|Note: The Rhetorical Analysis Memo (Infographic) is a memo students write to their instructor in Professional Writing, an undergraduate writing course. This memo is the first of three deliverables for a module on Infographics, visual language, and design.|
Below is a summary of tasks associated with the Infographic Assignment.
- Do a strategic search for exemplary infographics. Look both for infographics on the topic you’ve chosen and for infographics that have been recognized for being “good” infographics
- Narrow your topic and locate credible sources of data related to your topic.
- Identify a target audience in the form of a business, organization, government agency, public official, or community group
- Analyze the infographic development tools that are available and choose the tool(s) you’ll use for this project.
- Analyze the audience, purpose, and context for your infographic and figure out what “story” you want to tell and how you want to tell it. (See the Assignment 3.1 and 3.2 handouts, and use the Infographic Planning Worksheet to guide your thinking and help you develop your rhetorical analysis memo.)
You do not need to respond to all of the rhetorical elements identified below. Rather, please respond to this exercise with a one-page memo to your instructor that summarizes your plans for your infographic. The goal of this exercise is to help you get started drafting an infographic by encouraging you to consider the rhetorical situation for your message. This exercise should also serve as a rough draft for your design memo.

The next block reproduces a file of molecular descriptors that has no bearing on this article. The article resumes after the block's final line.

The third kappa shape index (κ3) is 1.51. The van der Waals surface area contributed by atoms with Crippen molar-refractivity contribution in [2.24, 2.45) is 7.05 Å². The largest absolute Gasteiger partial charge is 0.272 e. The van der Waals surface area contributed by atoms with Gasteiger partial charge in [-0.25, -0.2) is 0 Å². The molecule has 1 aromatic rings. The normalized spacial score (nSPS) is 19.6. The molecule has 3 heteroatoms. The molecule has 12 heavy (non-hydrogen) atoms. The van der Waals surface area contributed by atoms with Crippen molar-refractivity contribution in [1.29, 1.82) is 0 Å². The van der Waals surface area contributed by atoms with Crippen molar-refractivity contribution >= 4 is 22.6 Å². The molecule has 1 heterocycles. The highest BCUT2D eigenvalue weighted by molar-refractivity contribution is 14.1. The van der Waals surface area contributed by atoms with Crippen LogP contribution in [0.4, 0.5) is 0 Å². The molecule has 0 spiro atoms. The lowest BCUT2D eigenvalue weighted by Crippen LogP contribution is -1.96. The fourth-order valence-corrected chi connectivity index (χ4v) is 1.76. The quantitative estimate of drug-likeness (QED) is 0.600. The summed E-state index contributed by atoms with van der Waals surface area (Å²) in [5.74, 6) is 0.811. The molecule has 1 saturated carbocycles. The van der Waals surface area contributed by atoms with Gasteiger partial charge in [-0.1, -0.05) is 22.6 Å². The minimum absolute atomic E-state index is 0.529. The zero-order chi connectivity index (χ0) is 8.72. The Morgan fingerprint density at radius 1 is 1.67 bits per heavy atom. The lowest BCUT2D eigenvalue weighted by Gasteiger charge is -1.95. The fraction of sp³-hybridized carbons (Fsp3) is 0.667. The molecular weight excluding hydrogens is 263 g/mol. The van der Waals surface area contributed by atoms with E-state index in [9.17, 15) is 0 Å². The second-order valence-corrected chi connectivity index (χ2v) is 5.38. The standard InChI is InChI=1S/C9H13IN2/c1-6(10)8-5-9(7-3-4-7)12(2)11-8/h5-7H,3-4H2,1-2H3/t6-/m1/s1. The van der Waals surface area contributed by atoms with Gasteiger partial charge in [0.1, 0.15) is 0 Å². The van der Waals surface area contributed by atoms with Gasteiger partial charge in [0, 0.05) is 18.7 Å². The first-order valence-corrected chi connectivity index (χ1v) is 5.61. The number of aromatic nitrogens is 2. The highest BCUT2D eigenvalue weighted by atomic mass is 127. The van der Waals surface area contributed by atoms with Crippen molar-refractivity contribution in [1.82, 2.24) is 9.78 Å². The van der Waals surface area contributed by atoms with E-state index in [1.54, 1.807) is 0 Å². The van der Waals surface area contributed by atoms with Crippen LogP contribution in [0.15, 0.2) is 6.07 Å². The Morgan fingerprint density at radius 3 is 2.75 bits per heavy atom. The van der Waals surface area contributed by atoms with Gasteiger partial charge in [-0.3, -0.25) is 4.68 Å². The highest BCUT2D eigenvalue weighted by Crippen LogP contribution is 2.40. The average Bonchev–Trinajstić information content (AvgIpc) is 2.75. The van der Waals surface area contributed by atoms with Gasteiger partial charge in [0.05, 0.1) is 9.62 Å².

What is the occasion for the infographic?
- What issue problem or need compels you to write or act at this particular time and place?
- Why is this issue important right now?
- What is at stake – and for whom?
Who is the primary audience? What type of audience is this and what are they looking for in the document?
- Is the audience enthusiastic, receptive, neutral, hostile?
- How will their biases/preconceptions influence readers’ reception of the document?
- Are they likely to be resistant to the situation in which the message is delivered or to the content of the message itself?
- Are they more likely to agree, disagree or be indifferent to the information in the document?
What is the story? Can you phrase your story as a question? What data do you need to tell your story?
If you’re still looking for the story or argument you’d like to make, check out 16 Easy Ways To Think Of Amazing Infographic Ideas.
Given the exigency of the moment, you might want to look at the impact of the Coronavirus (COVID-19) Pandemic on your life, chosen career, generation, state, nation.
There has been a lot of variability in factors like who gets designated as having died from Covid. Thus, there are problems with the authenticity of the Covid Dashboard. For example some European countries were not including fatalities when the person was in a nursing home. Also, there are suspicions that some countries, like China and Russia, are not being transparent about numbers of infected and deaths. How could you use that occasion to tell a story about the virus and authentic information?